Machair Under Threat

machairJim Densham, Senior Land Use Policy Officer for RSPB Scotland wrote an interesting letter to The Glasgow Herald last week in reponse to an article about machair and sea-level rise . Mr Densham wrote:-

“Last summer I visited the island of Tiree and saw first-hand the impact that an increasing number of ferocious storms and climate change is having and the threat to the unique machair habitat. Your article highlighted that machair is under threat from melting ice sheets and glaciers, and came hot on the heels of two related news stories last week. A new climate change and biodiversity report card showed that wildlife across Scotland is under pressure now from a variety of climate-induced changes. We also heard for the first time in three million years levels in the atmosphere of the principle greenhouse gas carbon dioxide had reached the symbolic 400ppm milestone and continue to rise.

Nature is telling us that climate change is having an effect right now and scientists are telling us what the future consequences will be for wildlife and for communities in Scotland. RSPB Scotland is working with crofters and partners in the Hebrides on its Machair LIFE+ project to ensure a viable future for both the resident crofting community and the fantastic wildlife their land use supports, such as the secretive corncrake. All this will be for nothing and future generations will be unable to visit machair as we know it if we don’t do more now to stop burning fossil fuels and emitting greenhouse gases.”

Emily Beament’s original article, entitled “Machair under threat from rise in level of seas”, The Herald May 15 2013, argued that Scotland’s sensitive machair meadows could be put at risk by flooding as scientists predict global warming could cause sea levels to rise more than previously expected over the next century.

The machair will be among the environments under threat according to new research into melting ice sheets and glaciers by scientists from the British Antarctic Survey and Bristol University, who are collaborating on the European Ice2sea programme. Professor David Vaughan, of the British Antarctic Survey, who is co-ordinating the programme, said:

“As the glaciers and ice sheets lose their ice, the water they once held has melted and flowed in to rivers and seas, increasing their volume and raising global sea levels. Current rates of sea level rise are already having impacts on the most vulnerable communities and ecosystems.”


  • Perhaps they should visit a little more often…firstly the sea level rise in scotland is cancelled out by techtonic rebound (Scotland is actually rising and has been doing so since the last ice age…raised beaches) secondly, while I acknowledge we all feel the weather is changing…the vast majority of the damage now done to the machair is caused by over-powered, over large 4 x 4 tractors…and over grazing.
    At least the visitors are now respecting existing tracks.

  • Most of us can only sit and wonder at the complexity of the climatic, geomorphic and oceanic forces and processes ongoing around us on a global scale. We simply hope that the worst effects of global warming will either be less damaging than forcast, or that nature will itself adapt to a changed world. What is certain, is that the beaches, coastal dune areas and machair, (raised beaches) of Tiree have always been extremely dynamic. All who have witnessed the dramatic deflation and collapse of the coastal dune edge at Crossapol or Balephetrish, for example, cannot have failed to be impressed by the apparently unequal struggle between the land and the sea. But it seems that nature inevitably has a way of recovering what it has lost, and murram grasses rapidly re-populate the new areas of blown sand, and the beaches re-contour, re-form and heal, (in time). I’m re-assured by the above comment that “Scotland is rising”!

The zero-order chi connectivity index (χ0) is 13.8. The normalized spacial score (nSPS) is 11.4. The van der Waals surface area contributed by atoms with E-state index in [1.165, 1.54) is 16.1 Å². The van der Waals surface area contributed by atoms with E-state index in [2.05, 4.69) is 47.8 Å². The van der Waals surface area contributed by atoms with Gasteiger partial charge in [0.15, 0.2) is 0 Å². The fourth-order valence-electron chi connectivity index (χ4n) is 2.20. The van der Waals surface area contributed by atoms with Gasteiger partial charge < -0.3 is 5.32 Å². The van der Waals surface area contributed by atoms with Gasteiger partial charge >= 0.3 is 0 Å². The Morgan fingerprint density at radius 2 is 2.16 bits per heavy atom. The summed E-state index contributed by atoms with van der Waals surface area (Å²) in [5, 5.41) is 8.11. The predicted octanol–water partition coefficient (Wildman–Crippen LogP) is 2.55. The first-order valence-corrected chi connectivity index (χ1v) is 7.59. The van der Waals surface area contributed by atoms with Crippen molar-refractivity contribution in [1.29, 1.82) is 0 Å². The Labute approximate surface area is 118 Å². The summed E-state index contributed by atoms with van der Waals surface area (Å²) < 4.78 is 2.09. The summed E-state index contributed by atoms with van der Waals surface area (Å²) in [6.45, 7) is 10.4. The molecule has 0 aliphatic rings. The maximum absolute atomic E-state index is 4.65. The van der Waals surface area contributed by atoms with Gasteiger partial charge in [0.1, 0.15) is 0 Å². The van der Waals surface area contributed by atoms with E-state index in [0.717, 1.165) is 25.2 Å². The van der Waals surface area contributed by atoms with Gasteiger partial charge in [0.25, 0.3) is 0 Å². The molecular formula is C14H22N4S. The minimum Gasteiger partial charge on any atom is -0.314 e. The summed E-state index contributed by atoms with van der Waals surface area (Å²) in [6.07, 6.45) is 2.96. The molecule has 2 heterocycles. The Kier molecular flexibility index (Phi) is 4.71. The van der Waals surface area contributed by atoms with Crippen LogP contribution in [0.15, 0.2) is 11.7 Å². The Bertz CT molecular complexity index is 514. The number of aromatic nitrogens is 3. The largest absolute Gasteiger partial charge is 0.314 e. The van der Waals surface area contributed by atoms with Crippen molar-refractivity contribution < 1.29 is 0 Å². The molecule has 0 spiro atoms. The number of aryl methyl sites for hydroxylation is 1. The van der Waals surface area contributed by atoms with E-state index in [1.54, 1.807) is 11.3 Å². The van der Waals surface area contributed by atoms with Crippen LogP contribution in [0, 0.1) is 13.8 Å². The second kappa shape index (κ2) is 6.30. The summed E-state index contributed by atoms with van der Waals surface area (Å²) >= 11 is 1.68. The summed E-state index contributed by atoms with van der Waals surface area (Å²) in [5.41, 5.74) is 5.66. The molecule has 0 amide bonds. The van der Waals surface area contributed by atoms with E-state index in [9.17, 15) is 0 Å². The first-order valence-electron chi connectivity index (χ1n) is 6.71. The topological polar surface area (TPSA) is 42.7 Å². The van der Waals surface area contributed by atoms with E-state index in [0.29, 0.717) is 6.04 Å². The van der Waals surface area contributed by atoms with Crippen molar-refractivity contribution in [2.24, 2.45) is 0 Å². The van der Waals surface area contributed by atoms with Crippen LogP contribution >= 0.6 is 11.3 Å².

Karl mentions the previously damaging impact of tourist vehicles on fragile machair areas, and he is correct that this has mostly now been eradicated due to a series of measures put in place by the Tiree Access Forum. The questions of overgrazing and large tractors is harder to solve. My take on this is that cereal cropping and traditional hay making has pretty much ceased on Tiree as crofters and farmers find it harder each year to cope with poor summers. This has forced a move to a mono-culture grass production island, with a resultant need for larger more powerful machinery, able to handle big-bale silage production. Grass fields are kept `locked up’ to meet both environmental targets, and to yield the large quantities of fodder required to see cattle through the winter months. All of this puts additional grazing pressure on the fields and machairs not identified for fodder production. I’m sure that many crofters and farmers would wish to see a return to,`the old ways’, but this seems unlikely in the current circumstances.

    Ian Gillies

  • In a distant life I spent 2 years at Harper Adams Agricultural college, this was after a year at Rodbaston (staffordshire) Agricultural college…Dairy farming…which equates to grassland management, topography and clay loam soils dictated 4×4 and even crawlers with an 8 furrow reversible. Even though I now work in Oil and Gas this was only during the last 14 years…farmed on Ardnamurchan and in North Wales…

    The fact is you do not need to engage 4×4 when simply travelling over the machair to feed animals or get beach sand…this is both expensive on the fuel and expensive on the machair…best to use the high HP and engage the 4×4 once through the field gate.

    Nice to see the machair/dunes spreading in places on the East coast.

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